Wiring the brain for synaesthesia

Neurophilosopher has a great article on a brain scanning study showing that people with synaesthesia have different patterns of brain connections compared to non-synaesthetes.

You read a lot of articles on the brain that use phrases like “wired differently”, suggesting that the connections in the brain are altered.

As the connections in our brain are changing all the time at the dendrite level, often this is just a meaningless way of saying “there’s a difference”.

Perhaps these sort of phrases are best applied to white matter which is the nearest you’ll find to genuine wires in the brain.

White matter fibres run in bundles, they carry electrical signals, and they are insulated by a fatty covering called myelin.

The connections of white matter have been quite hard to study in living people until the development of diffusion tensor imaging (DTI), a brain scanning technology that can specifically pick out the white matter fibres and create maps like the one in the picture.

Rarely when articles talk about “different brain wiring” do they actually mean detectable differences in white matter though.

In the DTI study covered by Neurophilosopher this is exactly what was studied, and it does indeed seem to be different in people who experience synaesthesia, a condition where some of the senses are crossed so, for example, numbers might be also experienced as colours.

DTI is a type of magnetic resonance imaging (fMRI) that measures the diffusion of water molecules. In the brain, water diffuses randomly, but tends to diffuse easier along the axons that are wrapped in myelin, the fatty protein that insulates nerve fibres. Diffusion tensor imaging can therefore be used to infer the size and direction of the bundles (or “fascicles”) of white matter tracts that connect different regions of the brain (above).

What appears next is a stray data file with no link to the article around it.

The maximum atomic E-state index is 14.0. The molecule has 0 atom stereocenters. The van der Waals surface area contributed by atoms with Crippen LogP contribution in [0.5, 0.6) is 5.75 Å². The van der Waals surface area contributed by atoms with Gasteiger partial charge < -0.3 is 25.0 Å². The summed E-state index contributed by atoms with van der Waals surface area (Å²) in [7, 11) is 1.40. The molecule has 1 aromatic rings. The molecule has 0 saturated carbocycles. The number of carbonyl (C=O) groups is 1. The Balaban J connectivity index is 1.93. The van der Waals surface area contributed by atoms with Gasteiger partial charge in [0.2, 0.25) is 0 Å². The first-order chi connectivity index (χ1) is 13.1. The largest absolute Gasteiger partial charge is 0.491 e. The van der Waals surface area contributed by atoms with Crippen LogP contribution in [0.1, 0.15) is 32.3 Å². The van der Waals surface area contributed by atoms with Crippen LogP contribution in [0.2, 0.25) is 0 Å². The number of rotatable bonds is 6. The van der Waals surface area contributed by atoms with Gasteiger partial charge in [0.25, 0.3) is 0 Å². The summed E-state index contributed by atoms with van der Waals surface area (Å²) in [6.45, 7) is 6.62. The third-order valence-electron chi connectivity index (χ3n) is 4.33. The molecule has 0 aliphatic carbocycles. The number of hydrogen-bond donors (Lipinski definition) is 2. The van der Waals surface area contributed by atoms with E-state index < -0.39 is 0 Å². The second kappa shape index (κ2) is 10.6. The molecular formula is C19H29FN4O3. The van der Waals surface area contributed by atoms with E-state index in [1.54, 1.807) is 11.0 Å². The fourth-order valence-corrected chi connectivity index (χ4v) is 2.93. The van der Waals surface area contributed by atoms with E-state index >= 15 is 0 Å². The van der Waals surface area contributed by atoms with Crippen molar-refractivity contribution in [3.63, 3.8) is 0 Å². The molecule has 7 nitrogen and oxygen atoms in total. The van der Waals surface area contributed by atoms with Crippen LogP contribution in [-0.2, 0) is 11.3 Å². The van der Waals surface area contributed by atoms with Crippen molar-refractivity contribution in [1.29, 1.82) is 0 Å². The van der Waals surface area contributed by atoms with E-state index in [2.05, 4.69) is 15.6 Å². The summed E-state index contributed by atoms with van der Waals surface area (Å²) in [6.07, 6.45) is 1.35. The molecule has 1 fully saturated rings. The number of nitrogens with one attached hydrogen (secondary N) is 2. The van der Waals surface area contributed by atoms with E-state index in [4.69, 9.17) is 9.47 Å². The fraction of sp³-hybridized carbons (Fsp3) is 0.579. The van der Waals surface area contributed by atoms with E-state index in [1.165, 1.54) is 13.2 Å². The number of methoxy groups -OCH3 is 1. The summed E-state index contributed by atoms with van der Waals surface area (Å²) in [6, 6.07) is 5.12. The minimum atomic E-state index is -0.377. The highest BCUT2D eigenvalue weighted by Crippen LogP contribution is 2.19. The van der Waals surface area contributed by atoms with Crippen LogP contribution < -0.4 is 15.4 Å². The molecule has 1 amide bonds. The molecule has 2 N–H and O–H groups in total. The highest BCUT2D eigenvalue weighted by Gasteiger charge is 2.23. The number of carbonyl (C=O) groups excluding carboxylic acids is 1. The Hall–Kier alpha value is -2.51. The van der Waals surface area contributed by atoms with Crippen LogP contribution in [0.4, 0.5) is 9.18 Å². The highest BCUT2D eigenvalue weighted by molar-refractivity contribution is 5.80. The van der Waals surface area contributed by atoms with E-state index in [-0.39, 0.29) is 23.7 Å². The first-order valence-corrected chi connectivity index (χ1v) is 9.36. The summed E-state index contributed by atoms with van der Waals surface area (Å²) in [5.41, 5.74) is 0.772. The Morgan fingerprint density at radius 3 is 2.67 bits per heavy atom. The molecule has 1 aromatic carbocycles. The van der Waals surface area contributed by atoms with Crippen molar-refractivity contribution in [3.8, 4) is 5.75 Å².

The Dutch researchers show that synaesthetes have more connections between the two adjacent areas in the fusiform gyrus than non-synaesthetes. They report their findings in the June issue of Nature Neuroscience.

As well as showing these differences between synaesthetes and non-synaesthetes, the authors also show that there are also differences in connectivity between synaesthetes who differ in the intensity of their sense-mixing experiences.

In other words, the researchers found people with synaesthesia had white matter ‘wiring’ between sensory areas that others don’t have, and that this wiring differed depending on how much synaesthesia the participants experience.

Just from the fantastically straight-forward explanation of DTI imaging given above, you can see that it’s a wonderfully written article.

Have a look at the full piece for more on this fascinating study.

Link to Neurophilospher on ‘Imaging of connectivity in the synaesthetic brain’.
Link to abstract of scientific study.

2 Comments

  1. M.Theron 14037174
    Posted May 3, 2014 at 3:38 pm | Permalink

    Synaesthesia in its different forms (the most common being alphanumeric colour synaesthesia) is most certainly a very life-enriching condition.
    Now that we know what causes it and where it might originate (the fusiform gyrus) perhaps we can now pursue a means to stimulate its development as it is surely very beneficial when it comes to remembering things as well as artistic creativity.
    In fact, scientists from the University of California, San Diego have recently found a way to stimulate the formation of connections between neurons.
    The further refinement of this research will obviously prove beneficial in the treatment of many diseases such as parkinson’s and alzheimer’s, but in terms of synaesthesia it might also be used to make synaesthesia the very wonderful norm rather than the amazing rarity it is now – effectively adding a new dimension to how we experience the world around us.


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